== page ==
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Virtual machine software is incredibly powerful, but hard to conceptualize. Viewing a VM as a separate machine can make certain issues clearer.

I'm checking out the trial version of Parallels to run Windows XP on my Windows Vista system. So far, I like it a lot. Yet I'm concerned about viruses and surfing the net using my XP-"guest" virtual machine. I've searched online and can't seem to get an answer on if I need to install antivirus software on my guest machine as well? Also do I need to reinstall all applications on my guest machine? I see that I can share folders but can I also share apps?

Virtual machines are, to me at least, incredibly amazing pieces of technology. They're powerful in that they let you run multiple different operating systems on the same machine at the same time, as well as really being able to protect that machine from whatever happens within a virtual machine.

The problem, of course, is that it's very difficult to conceptualize what a virtual machine is.

The short version is consider your VM as if it were a completely separate physical machine, and make your decisions accordingly.

Let's see why that is.

A virtual machine or "VM" is a software simulation of an actual computer that you run on a real computer.

Seems simple in words, but harder to imagine.

So let's look at this picture of a part of my desktop:

A VM on my desktop

You'll notice that there's a Windows XP taskbar along the very bottom of that screen shot. That's the task bar of my Windows XP that runs on my desktop machine where I'm working.

In the background you'll notice a Firefox Window open on Google.

"... it's a separate machine that through the magic of virtualization just happens to share some hardware with the host machine."

In the foreground, however, you'll notice a Window that also has its own taskbar and start menu. That is a window to a virtual machine using Parallels Workstation that is also running Windows XP. And within that window you can see I'm running Internet Explorer, also open on Google.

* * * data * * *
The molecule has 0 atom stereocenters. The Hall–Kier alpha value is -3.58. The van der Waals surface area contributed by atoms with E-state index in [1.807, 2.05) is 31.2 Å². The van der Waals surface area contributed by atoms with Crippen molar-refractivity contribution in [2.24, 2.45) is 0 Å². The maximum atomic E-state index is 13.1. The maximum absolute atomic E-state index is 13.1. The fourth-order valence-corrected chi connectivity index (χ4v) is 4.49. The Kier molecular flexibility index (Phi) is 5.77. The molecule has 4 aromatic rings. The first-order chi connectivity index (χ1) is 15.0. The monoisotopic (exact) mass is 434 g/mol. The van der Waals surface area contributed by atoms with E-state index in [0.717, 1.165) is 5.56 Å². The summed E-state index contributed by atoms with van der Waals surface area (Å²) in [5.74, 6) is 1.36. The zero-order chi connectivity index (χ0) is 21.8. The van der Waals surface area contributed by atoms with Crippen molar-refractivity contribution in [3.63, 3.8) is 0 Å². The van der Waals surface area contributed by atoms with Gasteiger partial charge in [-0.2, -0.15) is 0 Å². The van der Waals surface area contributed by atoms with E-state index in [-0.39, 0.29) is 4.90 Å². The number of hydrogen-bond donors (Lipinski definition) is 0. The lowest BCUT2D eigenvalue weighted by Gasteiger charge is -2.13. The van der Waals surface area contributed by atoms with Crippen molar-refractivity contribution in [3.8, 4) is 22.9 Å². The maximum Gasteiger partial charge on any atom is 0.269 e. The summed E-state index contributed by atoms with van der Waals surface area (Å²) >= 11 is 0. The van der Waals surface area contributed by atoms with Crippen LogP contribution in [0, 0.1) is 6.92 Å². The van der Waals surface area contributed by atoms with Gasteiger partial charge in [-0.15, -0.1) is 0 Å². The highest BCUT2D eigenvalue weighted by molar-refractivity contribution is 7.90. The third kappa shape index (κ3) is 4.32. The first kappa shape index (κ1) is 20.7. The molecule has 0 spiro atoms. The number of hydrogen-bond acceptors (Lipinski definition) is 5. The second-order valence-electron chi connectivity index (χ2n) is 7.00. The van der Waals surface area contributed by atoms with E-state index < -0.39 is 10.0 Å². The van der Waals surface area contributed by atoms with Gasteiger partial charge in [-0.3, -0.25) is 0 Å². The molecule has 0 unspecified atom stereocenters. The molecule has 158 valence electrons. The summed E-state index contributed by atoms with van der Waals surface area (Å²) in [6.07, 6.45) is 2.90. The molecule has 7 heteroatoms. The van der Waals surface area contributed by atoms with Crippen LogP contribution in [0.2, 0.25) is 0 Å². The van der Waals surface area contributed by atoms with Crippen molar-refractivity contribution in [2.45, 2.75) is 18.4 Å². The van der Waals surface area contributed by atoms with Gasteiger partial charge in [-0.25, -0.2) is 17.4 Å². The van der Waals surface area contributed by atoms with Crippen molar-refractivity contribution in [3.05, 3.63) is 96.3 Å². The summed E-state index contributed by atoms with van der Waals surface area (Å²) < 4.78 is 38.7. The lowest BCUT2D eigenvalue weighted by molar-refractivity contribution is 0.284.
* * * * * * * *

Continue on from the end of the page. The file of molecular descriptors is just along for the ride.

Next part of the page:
The virtual machine acts almost exactly as if it were on its own physically separate computer. It has its own Windows, its own Start menu, its own software, registry, users and settings. It also has disk space allocated to it that it treats as its own separate hard disk. In fact, other than being hosted on my desktop, what happens inside this virtual machine is almost entirely unrelated to and separate from what happens on my desktop machine.

And that's by far the best way to think about it: it's a separate machine that through the magic of virtualization just happens to share some hardware with the host machine.

So, in light of viewing it that way, let's look at your questions again:

  • Anti-malware software: if this were a separate physical machine, would you install your anti-virus or anti-spyware software on it? If so, then you should treat the VM the same way. The VM does not get any protection from anti-malware software installed on the host machine.